First published in the Financial Times on 13th May 2014.
Better self-discipline and high energy than empty self indulgent hokum
Last week the Daily Mail asked me to write a feature on mindfulness in business. Fortunately I was too busy to carry out the task: because, in truth, I think the concept is a bad one – at least for those who want to get ahead in their career.
Mindfulness is a fairly new buzz word used to sell lots of books and courses. As usual, the fad appears to have come from America – the home of so many self-indulgent fashions. They are a nation of almost naive early adopters – which means they embrace progress such as technology swiftly. But they also have a tendency to fall for psychobabble.
At the heart of mindfulness is the notion of living for the moment, and the use of meditation to relieve anxiety and depression. The idea of living for the present seems marvellous – it’s what my four-year-old son does. Such a carefree existence!
However, adults who do too much of that mostly lead chaotic lives: they are unwilling to defer rewards or plan, or suffer short-term sacrifice for longer-term gain. More or less everything significant – acquiring skills and gaining qualifications, bringing up a well-adjusted family, owning a home, building a business, writing a book and so forth – requires considerable effort in advance and an element of delayed gratification.
Typically, Google has provided a mindfulness course for more than 1,000 of its staff . The company is one of the prime targets of Dave Eggers’s brilliant novel The Circle , which mocks the bogus and hypocritical philosophies of Silicon Valley. Google has helped give the world attention deficit disorder while destroying privacy, undermining the creative industries and omitting to pay its fair share of taxes. Is that promoting mindfulness? I wonder if the company needs to meditate to expunge the guilt.
Throughout history, those who have championed the future are the strivers, rather than escapists who find constant refuge by seeking inner peace. As the playwright Tennessee Williams wrote: “Once you fully apprehend the vacuity of life without struggle, you are equipped with the basic means of salvation.”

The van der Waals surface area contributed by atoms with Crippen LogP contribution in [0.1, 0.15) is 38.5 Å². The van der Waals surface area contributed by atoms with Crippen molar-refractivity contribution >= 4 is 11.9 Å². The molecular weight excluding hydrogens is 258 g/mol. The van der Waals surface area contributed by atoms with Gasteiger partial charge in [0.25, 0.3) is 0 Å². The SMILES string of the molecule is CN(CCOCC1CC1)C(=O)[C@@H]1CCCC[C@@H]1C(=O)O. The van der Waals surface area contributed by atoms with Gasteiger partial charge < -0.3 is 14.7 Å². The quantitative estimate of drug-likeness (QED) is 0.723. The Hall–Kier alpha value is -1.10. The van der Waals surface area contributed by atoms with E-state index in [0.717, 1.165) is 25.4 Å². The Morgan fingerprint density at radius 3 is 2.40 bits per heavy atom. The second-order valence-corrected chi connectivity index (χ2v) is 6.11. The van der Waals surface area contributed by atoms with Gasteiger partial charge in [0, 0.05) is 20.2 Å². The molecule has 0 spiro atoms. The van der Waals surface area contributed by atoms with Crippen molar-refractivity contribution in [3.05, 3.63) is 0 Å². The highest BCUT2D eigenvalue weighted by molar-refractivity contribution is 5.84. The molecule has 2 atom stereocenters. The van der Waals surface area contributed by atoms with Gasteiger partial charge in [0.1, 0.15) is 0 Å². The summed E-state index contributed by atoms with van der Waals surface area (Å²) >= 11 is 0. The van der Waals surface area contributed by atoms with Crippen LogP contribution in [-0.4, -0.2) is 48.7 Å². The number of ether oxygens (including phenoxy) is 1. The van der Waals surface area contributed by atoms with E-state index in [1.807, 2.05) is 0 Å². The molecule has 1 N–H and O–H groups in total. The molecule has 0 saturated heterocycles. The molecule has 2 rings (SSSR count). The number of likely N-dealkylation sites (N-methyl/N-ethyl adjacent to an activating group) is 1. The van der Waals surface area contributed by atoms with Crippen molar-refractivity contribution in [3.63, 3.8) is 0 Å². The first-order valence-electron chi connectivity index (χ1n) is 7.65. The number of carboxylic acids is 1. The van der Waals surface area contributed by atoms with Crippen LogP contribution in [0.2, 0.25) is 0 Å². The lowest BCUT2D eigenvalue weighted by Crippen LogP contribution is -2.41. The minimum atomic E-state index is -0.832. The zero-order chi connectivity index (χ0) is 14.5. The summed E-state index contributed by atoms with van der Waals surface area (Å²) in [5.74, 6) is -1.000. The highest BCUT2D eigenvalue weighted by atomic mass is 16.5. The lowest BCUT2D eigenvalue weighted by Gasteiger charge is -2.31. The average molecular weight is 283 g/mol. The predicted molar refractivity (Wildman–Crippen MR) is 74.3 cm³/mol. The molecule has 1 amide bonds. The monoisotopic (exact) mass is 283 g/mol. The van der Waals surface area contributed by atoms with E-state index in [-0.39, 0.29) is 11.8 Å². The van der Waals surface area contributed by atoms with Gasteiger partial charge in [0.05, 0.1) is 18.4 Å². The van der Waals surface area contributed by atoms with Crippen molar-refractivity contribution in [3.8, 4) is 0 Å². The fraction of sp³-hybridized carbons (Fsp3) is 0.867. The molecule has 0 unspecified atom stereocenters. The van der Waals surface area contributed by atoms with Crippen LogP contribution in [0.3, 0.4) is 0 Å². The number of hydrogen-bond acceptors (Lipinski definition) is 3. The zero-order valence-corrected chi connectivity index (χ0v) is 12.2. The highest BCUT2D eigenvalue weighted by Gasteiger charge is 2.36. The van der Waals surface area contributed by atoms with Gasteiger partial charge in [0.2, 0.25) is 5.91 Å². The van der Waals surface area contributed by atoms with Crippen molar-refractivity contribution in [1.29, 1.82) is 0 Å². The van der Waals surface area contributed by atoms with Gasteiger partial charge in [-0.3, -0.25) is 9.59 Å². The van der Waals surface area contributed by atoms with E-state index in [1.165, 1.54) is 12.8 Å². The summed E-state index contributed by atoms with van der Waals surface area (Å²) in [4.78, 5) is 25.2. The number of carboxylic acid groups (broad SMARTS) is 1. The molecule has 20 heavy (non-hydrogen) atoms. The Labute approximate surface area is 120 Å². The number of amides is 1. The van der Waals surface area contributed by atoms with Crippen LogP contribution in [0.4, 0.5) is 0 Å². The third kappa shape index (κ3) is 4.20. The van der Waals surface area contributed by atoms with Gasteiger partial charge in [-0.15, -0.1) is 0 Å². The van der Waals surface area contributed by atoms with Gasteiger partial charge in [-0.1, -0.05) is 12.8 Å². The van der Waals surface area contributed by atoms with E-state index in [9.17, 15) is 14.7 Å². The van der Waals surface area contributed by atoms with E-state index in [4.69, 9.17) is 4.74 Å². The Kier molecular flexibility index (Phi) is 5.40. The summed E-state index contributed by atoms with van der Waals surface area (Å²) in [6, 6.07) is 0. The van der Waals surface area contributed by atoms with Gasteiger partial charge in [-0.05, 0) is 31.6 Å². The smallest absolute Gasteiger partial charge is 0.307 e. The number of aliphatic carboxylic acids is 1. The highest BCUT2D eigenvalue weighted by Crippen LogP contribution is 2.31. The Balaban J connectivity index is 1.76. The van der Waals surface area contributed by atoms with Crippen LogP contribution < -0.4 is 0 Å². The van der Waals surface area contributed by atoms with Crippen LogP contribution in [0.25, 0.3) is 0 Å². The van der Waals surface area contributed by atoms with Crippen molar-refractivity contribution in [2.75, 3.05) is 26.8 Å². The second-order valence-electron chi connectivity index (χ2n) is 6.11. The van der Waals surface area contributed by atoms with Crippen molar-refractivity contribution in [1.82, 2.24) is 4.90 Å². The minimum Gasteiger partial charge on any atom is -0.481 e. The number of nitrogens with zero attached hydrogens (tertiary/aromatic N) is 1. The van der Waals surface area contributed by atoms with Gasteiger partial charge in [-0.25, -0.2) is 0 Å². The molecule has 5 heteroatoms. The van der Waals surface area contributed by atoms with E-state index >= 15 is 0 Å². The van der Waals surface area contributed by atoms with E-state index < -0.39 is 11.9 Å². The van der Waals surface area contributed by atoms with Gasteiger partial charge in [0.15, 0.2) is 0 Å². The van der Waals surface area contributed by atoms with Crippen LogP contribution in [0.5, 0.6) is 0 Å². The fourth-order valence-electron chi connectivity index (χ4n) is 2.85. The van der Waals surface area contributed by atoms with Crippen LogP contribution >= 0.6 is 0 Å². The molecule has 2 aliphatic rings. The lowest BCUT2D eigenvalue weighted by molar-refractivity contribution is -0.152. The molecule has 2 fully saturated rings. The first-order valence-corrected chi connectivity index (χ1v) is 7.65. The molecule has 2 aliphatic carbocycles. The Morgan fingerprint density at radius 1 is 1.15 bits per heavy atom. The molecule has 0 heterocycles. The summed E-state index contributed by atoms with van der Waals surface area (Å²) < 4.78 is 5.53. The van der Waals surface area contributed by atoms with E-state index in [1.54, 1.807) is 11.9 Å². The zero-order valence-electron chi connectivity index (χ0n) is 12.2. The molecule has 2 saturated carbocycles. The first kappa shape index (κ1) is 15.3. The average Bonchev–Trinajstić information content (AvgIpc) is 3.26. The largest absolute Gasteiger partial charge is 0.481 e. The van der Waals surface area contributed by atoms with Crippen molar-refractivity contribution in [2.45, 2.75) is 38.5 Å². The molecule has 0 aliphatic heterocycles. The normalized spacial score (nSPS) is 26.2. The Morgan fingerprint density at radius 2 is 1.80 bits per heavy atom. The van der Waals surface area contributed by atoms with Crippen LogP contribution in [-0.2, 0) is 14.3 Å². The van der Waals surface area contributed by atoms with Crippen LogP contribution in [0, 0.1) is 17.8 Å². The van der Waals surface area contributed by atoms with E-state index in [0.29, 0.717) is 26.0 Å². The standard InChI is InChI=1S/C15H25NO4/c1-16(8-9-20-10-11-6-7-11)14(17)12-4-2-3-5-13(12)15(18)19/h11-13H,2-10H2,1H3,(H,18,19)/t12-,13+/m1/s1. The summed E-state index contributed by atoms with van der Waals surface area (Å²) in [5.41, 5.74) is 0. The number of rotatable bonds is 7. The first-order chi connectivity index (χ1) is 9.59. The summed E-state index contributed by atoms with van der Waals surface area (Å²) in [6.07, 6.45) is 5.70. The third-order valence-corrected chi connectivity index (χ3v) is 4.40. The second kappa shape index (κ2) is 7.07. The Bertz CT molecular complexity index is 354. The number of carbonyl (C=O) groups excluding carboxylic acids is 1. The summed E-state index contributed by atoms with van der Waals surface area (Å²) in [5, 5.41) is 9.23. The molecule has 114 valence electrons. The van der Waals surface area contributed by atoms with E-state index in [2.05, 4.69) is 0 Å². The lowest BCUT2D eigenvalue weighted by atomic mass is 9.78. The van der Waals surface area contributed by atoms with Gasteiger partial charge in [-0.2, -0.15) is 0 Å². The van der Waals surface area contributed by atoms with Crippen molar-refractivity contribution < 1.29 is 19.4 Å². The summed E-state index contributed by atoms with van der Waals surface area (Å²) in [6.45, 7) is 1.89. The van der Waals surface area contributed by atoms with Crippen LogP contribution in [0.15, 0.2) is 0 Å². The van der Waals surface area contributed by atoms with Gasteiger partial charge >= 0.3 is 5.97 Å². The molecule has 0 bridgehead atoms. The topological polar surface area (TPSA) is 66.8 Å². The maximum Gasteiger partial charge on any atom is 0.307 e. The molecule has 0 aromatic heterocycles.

The hard truth is that a large proportion of successful individuals are tough and selfish. By nature, most entrepreneurs are impatient, competitive individuals who thrive under pressure. Without challenges they become bored. I’ve known a number of high-achieving men who retired too young, thinking a tranquil, relaxing life would make them happy. After a time they either realised their mistake and re-entered the fray; or died early, having lost their purpose and zest for action.
Steve Jobs was a proponent of eastern mysticism and meditation. He was also a ruthless capitalist and a bully. According to a childhood friend quoted in Walter Isaacson’s biography, Jobs became “really serious, self-important and just generally unbearable”. This remark hints that a better antidote to the stress of a demanding job might be self-deprecation and a sense of humour.
Those seeking peace in a frantic world are probably better off becoming horticulturists than corporate executives. Business involves a fair amount of greed, rivalry, workaholism, pettiness and failure. But profit motive and the invisible hand have rid the world of more want and disease than would have seemed conceivable just 100 years ago. Our base desires for money, power and fame can have positive side effects.
Rather than Buddhism, for those who find the rough and tumble of the commercial world draining, I suggest the intellectual succour of the Stoics, and in particular Marcus Aurelius.
He could almost have been talking about a day at the office when he wrote: “Say to yourself in the early morning: I shall meet today inquisitive, ungrateful, violent, treacherous, envious, uncharitable men . . . I can neither be harmed by any of them, for no man will involve me in wrong, nor can I be angry with my kinsman or hate him; for we have come into the world to work together.”
I am all for pragmatic self-help initiatives. But beware popular trends and quackery. As one publisher once said of the self-help genre: “What you’re looking for is to publish on conditions that are chronic and incurable.”
Better self-discipline and high energy than empty hokum such as mindfulness.